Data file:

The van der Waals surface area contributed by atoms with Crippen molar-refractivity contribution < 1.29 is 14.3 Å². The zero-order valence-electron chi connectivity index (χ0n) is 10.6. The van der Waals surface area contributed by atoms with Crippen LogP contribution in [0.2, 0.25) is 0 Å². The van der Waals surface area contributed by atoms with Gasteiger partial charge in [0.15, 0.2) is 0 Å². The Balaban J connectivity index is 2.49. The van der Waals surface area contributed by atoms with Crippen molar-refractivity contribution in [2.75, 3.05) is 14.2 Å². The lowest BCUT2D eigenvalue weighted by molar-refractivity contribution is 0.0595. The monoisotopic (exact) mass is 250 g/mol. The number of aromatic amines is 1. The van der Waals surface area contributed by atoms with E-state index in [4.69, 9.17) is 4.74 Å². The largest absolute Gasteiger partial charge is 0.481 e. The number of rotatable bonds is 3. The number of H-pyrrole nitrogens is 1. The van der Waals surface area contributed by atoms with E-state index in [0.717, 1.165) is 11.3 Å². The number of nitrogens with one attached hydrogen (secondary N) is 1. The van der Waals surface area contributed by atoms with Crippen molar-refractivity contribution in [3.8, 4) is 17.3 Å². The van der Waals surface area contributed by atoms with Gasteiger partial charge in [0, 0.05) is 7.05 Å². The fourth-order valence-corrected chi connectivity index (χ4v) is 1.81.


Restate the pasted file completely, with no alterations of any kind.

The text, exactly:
The van der Waals surface area contributed by atoms with Crippen molar-refractivity contribution < 1.29 is 14.3 Å². The zero-order valence-electron chi connectivity index (χ0n) is 10.6. The van der Waals surface area contributed by atoms with Crippen LogP contribution in [0.2, 0.25) is 0 Å². The van der Waals surface area contributed by atoms with Gasteiger partial charge in [0.15, 0.2) is 0 Å². The Balaban J connectivity index is 2.49. The van der Waals surface area contributed by atoms with Crippen molar-refractivity contribution in [2.75, 3.05) is 14.2 Å². The lowest BCUT2D eigenvalue weighted by molar-refractivity contribution is 0.0595. The monoisotopic (exact) mass is 250 g/mol. The number of aromatic amines is 1. The van der Waals surface area contributed by atoms with E-state index in [4.69, 9.17) is 4.74 Å². The largest absolute Gasteiger partial charge is 0.481 e. The number of rotatable bonds is 3. The number of H-pyrrole nitrogens is 1. The van der Waals surface area contributed by atoms with E-state index in [0.717, 1.165) is 11.3 Å². The number of nitrogens with one attached hydrogen (secondary N) is 1. The van der Waals surface area contributed by atoms with Crippen molar-refractivity contribution in [3.8, 4) is 17.3 Å². The van der Waals surface area contributed by atoms with Gasteiger partial charge in [0, 0.05) is 7.05 Å². The fourth-order valence-corrected chi connectivity index (χ4v) is 1.81.